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March is National Colorectal Cancer Awareness Month. According to the National Institutes of Health National Cancer institute, colorectal cancer, or CRC, is the third-leading cancer and second-leading cause of cancer-related mortality in the United States, despite a drop in incidence over the past decade.

During this time, colorectal cancer incidence and mortality rates have decreased in all racial/ethnic populations, with the exception of American Indians/Alaska Natives. Men and women have similar incidence rates through age 39; at and above age 40, rates are higher in men.

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Preventive screening has been attributed to the decrease in mortality. What's the difference between preventive screening and cancer detection screening and when should you have them done?

Preventive screening most commonly refers to the commonly dreaded colonoscopy, although there are less recommended options. The procedure — which takes less than 30 minutes — saves lives, and according to the CDC, as many as 60 percent of deaths linked to colon cancer could be avoided by such regular screening.

The recommended age at which to begin colonoscopy screening is 50 years old, with African Americans being advised to start at age 45. High-risk individuals should also begin screening at an earlier age. This includes those with a first-degree relative diagnosed with colon cancer or polyps, especially when diagnosed prior to age 50; or with certain genetic predispositions, such as a relative diagnosed with ovarian or endometrial cancer. Anyone in these high-risk groups should share their family history with their physician and inquire about screening at an earlier age.

Colonoscopy screenings should be every 10 years thereafter unless recommended more frequently by your doctor due to diagnosis of polyps or for those with the previously mentioned high-risk traits. Again, consult with your physician to discuss frequency of screening.

While the colonoscopy gets a bad rap, anyone who has experienced one will tell you that the procedure itself is the easy part. The prep for bowel clean-out means taking only liquids the day before the procedure until the prep begins with a regime to clear the bowel. No food or drinks are allowed from midnight before until after the procedure. For most, that's the unpleasant part. After the procedure, you may resume eating, although not heavily the first day, and resuming a normal diet after that.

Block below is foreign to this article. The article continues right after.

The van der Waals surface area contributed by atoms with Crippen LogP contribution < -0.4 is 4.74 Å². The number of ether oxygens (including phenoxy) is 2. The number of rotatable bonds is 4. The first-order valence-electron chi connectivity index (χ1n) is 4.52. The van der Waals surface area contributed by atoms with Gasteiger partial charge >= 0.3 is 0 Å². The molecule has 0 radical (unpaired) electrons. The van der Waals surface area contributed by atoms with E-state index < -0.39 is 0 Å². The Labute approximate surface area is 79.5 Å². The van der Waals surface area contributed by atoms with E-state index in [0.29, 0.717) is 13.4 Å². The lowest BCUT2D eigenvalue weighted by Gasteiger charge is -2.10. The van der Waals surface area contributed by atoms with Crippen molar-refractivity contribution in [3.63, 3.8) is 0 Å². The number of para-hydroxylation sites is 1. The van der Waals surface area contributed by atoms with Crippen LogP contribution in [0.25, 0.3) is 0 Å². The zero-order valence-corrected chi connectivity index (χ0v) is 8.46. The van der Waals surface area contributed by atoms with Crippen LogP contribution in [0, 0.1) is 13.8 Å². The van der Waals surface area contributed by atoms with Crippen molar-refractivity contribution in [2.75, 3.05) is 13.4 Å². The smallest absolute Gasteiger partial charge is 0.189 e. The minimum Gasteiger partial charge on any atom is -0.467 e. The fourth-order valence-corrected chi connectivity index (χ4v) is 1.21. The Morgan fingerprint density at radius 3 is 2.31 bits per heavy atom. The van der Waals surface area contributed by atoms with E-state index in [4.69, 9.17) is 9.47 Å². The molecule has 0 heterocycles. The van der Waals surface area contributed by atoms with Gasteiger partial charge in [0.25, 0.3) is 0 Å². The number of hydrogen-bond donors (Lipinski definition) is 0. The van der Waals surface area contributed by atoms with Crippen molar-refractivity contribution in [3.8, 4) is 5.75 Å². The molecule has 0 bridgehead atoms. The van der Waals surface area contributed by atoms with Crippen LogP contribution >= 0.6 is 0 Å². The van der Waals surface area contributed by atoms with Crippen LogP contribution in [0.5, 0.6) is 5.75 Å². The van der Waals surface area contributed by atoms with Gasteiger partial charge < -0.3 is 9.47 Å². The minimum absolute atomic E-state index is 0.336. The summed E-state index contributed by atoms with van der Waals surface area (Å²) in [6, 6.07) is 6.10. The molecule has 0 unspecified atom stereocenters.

Dr. David Blumberg, Chief of Colorectal Surgery with Carroll Health Group of Carroll Hospital Center, cites Maryland as being in the top 10 — number six in fact — in the country for colonoscopy screening rates. That's the great news. However, on the flip side: only two-thirds of those who should be getting screened are actually doing it, leaving one-third of the candidates for screening at risk for missing an opportunity to prevent or diagnose a potentially treatable cancer.

In fact, in 2011 Carroll and Baltimore counties saw approximately 500 new cases of CRC in addition to 1,000 deaths from the often-preventable disease. Blumberg suggests that reasons for not receiving screening most often is due to patient non-compliance, in many cases secondary to lack of or inadequate health insurance.

The American College of Gastroenterology recommends that cancer detection screening, meaning identification of the disease through screening for blood in the stool, should be performed annually if a colonoscopy is refused. Formerly, a stool guaiac test was recommended by the ACG although a more sensitive Fecal Immunochemical Test (FIT) has replaced that recommendation. Again, emphasis is on colonoscopy testing for preventive screening.

An ounce of prevention is worth a pound of cure — a common saying that holds true for CRC. Reducing the risk of developing CRC by making healthy lifestyle choices is recommended. Smoking, alcohol and red meat consumption, along with obesity and a sedentary lifestyle increase the risk of CRC. Adopting a healthier diet of less red meat (no more than two times per week), decreasing alcohol intake, entering a smoking cessation program if you're a smoker and exercising can cut your CRC risk.

Recognizing symptoms, which unfortunately do not manifest until late in the disease, should be reported to your physician immediately. Indications that there may be cause for concern include: bleeding, change in bowel habits, constipation or diarrhea narrow bowel movements, fatigue, weight loss, and anemia. These symptoms may accompany other conditions, and while it's important to get checked out immediately, don't panic if you notice anything out of the ordinary.

Carroll Hospital Center offers a collaborative approach to prevention, diagnosis and treatment of CRC.

Blumberg is proud of the new William E. Kahlert Regional Cancer Center and their ability to offer state of the art treatment, which he attests to being comparable to anywhere in the country.

For additional resources about CRC, a free informational brochure is available at coloncancer.about.com.

Visit the Patient Information and Resource Center at the American College of Gastroenterology website: patients.gi.org

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The Carroll County Health Department offers a Program for free Colonoscopy screening for eligible Carroll County residents: call 410-876-4425/ 410-876-4443 for more information.

Jill Rosner is a registered nurse, certified geriatric care manager and owner of Rosner Healthcare Navigation. She provides patient advocacy and care management services to clients with health and aging issues. Contact her at JillRosnerRN@aol.com.

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